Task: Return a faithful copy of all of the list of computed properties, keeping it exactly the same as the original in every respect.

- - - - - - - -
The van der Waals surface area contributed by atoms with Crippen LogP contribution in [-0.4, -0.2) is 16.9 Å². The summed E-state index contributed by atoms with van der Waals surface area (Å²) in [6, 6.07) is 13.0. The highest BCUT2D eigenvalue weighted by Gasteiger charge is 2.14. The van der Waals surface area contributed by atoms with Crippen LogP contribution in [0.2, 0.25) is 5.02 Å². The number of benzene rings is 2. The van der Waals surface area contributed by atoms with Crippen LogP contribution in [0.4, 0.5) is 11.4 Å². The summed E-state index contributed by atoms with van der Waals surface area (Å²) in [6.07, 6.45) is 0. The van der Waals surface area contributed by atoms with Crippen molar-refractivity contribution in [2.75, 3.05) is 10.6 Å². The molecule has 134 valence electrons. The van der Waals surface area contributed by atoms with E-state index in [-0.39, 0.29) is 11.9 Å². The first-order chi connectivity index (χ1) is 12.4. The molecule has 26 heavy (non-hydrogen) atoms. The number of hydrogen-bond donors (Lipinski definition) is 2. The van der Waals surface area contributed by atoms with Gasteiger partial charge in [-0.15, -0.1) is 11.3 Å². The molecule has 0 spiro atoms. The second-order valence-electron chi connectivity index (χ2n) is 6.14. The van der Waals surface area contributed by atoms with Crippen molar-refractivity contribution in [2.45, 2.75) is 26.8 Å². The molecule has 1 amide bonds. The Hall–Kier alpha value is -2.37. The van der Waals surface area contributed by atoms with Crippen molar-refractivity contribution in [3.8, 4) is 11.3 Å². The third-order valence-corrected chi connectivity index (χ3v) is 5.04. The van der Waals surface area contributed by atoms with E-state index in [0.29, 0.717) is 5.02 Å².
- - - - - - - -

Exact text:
The van der Waals surface area contributed by atoms with Crippen LogP contribution in [-0.4, -0.2) is 16.9 Å². The summed E-state index contributed by atoms with van der Waals surface area (Å²) in [6, 6.07) is 13.0. The highest BCUT2D eigenvalue weighted by Gasteiger charge is 2.14. The van der Waals surface area contributed by atoms with Crippen LogP contribution in [0.2, 0.25) is 5.02 Å². The number of benzene rings is 2. The van der Waals surface area contributed by atoms with Crippen LogP contribution in [0.4, 0.5) is 11.4 Å². The summed E-state index contributed by atoms with van der Waals surface area (Å²) in [6.07, 6.45) is 0. The van der Waals surface area contributed by atoms with Crippen molar-refractivity contribution in [2.75, 3.05) is 10.6 Å². The molecule has 134 valence electrons. The van der Waals surface area contributed by atoms with E-state index in [-0.39, 0.29) is 11.9 Å². The first-order chi connectivity index (χ1) is 12.4. The molecule has 26 heavy (non-hydrogen) atoms. The number of hydrogen-bond donors (Lipinski definition) is 2. The van der Waals surface area contributed by atoms with Gasteiger partial charge in [-0.15, -0.1) is 11.3 Å². The molecule has 0 spiro atoms. The second-order valence-electron chi connectivity index (χ2n) is 6.14. The van der Waals surface area contributed by atoms with Crippen molar-refractivity contribution in [2.45, 2.75) is 26.8 Å². The molecule has 1 amide bonds. The Hall–Kier alpha value is -2.37. The van der Waals surface area contributed by atoms with Crippen molar-refractivity contribution in [3.8, 4) is 11.3 Å². The third-order valence-corrected chi connectivity index (χ3v) is 5.04. The van der Waals surface area contributed by atoms with E-state index in [0.29, 0.717) is 5.02 Å².